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Clinical Investigations: CANCER |

Complete Response Following Preoperative Chemotherapy for Resectable Non-Small Cell Lung Cancer*: Accuracy of Clinical Assessment Using the French Trial Database

Bernard Milleron, MD, FCCP; Virginie Westeel, MD, PhD; Elisabeth Quoix, MD; Denis Moro-Sibilot, MD; Denis Braun, MD; Bernard Lebeau, MD; Alain Depierre; for the French Thoracic Cooperative Group
Author and Funding Information

*From Tenon University Hospital (Dr. Milleron), CancerEst, Paris; J Minjoz University Hospital (Dr. Westeel), Besançon; University Hospital (Dr. Quoix), Strasbourg; Michalon University Hospital (Dr. Moro-Sibilot), Grenoble; General Hospital (Dr. Braun), Briey; Saint Antoine University Hospital (Dr. Lebeau), CancerEst, Paris; and J Minjoz University Hospital (Mr. Depierre), Besançon, France.

Correspondence to: Bernard Milleron, MD, Service de Pneumologie, Hôpital Tenon, 4, Rue de la Chine, 75020 Paris, France; e-mail: bernard.milleron@tnn.ap-hop-paris.fr



Chest. 2005;128(3):1442-1447. doi:10.1378/chest.128.3.1442
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Background: Pathologic complete response (CR) to preoperative chemotherapy has been shown to be a strong prognostic factor in resected non-small cell lung cancer (NSCLC). This preoperative setting offers the opportunity to evaluate the clinical prediction of CR by investigators and an evaluation committee (EC) using the “gold standard” pathologic examination as the reference. The only published large randomized trial of preoperative chemotherapy (to our knowledge), the French neoadjuvant study, constitutes an interesting database to evaluate CT scan-based CR assessment.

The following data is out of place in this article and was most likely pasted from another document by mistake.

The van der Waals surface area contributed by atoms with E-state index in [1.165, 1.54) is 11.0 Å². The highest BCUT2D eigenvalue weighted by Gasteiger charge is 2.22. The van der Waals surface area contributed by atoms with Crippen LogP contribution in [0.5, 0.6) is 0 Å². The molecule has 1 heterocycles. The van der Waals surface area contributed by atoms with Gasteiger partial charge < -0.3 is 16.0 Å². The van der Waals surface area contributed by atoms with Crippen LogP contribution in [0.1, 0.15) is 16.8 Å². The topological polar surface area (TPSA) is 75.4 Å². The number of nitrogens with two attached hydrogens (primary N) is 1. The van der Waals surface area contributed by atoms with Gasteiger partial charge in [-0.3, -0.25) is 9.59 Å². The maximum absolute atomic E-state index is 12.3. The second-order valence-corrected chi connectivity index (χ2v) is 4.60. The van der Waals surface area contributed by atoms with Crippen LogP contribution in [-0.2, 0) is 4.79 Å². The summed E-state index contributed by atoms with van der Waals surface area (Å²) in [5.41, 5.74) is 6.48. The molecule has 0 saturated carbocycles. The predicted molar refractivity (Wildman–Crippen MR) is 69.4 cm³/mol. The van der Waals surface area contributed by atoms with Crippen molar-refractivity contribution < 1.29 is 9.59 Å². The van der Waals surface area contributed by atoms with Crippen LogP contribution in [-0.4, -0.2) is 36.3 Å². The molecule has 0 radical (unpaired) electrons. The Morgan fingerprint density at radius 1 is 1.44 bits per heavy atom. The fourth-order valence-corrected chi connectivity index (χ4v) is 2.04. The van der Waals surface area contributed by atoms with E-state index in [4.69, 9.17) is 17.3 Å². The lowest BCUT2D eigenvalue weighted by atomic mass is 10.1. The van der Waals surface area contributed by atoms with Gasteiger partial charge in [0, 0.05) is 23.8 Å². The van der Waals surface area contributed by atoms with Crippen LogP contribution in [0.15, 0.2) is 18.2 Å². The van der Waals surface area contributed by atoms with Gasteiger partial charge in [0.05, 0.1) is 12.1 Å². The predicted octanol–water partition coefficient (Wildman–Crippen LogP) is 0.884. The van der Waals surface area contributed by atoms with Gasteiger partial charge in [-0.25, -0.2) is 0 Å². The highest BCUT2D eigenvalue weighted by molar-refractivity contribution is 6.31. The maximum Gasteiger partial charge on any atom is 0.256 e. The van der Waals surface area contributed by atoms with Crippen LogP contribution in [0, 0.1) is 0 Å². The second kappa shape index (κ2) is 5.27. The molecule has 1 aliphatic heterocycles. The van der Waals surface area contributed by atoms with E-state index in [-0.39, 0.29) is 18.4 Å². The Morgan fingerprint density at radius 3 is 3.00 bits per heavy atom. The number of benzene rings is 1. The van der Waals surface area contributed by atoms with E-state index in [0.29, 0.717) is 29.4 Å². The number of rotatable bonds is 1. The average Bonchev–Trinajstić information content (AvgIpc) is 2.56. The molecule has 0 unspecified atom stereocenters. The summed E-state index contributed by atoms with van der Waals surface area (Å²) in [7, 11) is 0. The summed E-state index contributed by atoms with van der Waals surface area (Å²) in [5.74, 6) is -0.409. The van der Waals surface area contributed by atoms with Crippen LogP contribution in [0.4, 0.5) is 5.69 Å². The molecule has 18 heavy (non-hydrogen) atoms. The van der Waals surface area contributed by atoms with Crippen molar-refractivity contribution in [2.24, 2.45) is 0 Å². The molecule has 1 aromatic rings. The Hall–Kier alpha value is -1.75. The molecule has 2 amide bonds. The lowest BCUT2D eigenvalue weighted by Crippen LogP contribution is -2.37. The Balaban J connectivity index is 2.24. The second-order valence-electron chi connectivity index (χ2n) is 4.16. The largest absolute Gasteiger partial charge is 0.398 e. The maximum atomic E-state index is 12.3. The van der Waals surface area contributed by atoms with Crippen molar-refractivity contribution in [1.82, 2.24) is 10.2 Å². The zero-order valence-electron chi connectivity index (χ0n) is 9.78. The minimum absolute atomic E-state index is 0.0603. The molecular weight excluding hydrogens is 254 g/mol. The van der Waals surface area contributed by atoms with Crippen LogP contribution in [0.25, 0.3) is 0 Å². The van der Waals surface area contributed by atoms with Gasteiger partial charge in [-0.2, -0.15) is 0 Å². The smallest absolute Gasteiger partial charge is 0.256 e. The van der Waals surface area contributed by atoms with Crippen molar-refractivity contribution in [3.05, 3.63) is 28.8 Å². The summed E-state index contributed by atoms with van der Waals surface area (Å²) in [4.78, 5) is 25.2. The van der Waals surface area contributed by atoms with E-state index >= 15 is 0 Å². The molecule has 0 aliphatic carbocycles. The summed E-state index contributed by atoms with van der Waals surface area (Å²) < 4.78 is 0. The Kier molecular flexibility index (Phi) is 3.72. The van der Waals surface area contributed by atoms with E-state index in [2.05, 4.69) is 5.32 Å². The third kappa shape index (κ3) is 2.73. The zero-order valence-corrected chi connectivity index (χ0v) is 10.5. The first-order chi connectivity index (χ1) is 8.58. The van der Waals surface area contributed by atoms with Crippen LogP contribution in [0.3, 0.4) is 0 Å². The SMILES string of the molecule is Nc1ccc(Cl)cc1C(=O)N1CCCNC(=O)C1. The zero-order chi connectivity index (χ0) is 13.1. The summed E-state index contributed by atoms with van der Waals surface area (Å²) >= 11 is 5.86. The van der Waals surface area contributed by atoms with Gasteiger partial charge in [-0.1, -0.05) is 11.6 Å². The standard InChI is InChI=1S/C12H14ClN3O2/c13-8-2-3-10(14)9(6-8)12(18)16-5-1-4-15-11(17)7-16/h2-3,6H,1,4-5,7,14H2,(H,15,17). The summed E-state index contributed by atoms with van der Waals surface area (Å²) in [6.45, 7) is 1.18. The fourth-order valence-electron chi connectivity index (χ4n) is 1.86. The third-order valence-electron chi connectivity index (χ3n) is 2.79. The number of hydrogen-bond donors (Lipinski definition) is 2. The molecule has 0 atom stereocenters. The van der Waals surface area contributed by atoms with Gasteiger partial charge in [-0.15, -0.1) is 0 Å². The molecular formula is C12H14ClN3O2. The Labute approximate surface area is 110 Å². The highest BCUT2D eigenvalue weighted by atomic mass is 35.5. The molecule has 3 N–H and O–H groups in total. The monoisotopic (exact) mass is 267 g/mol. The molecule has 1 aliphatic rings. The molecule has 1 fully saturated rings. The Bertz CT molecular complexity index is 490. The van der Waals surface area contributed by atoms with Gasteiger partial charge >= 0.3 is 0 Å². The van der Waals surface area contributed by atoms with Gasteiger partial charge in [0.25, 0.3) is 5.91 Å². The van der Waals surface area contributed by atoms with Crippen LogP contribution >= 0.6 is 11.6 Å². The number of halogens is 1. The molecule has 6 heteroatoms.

Study objectives and design: The French trial compared mitomycin-ifosfamide-cisplatin followed by surgery with surgery alone in stage I (except T1N0) to IIIa resectable NSCLC. Response was prospectively assessed in all patients receiving preoperative chemotherapy by the investigator in charge of the patient and by an EC, and was compared with pathologic postoperative data.

Results: In the preoperative chemotherapy study, 167 patients were operated on. Nineteen patients were found to have a pathologic CR. Only seven patients were classified as having a CR by investigators and five patients by the EC. Evaluation of CR was correct in six of these seven cases and in three of these five cases, respectively. Sensitivity of the CR diagnosis was 31.6% for investigators and 15.8% for the EC. Specificities of the CR diagnosis were 99.4% and 98.8%, respectively. Positive predictive values were 85.7% and 60%, respectively. Negative predictive values were 91.9% and 90.1%, respectively. Accuracies were 91.6% and 89.2%, respectively.

Conclusion: Investigator assessment of CR was highly predictive of pathologic CR. However, this study showed that clinical CT scan-based assessment, whether performed by investigators or the EC, underestimated the frequency of CR after preoperative chemotherapy in resectable NSCLC.

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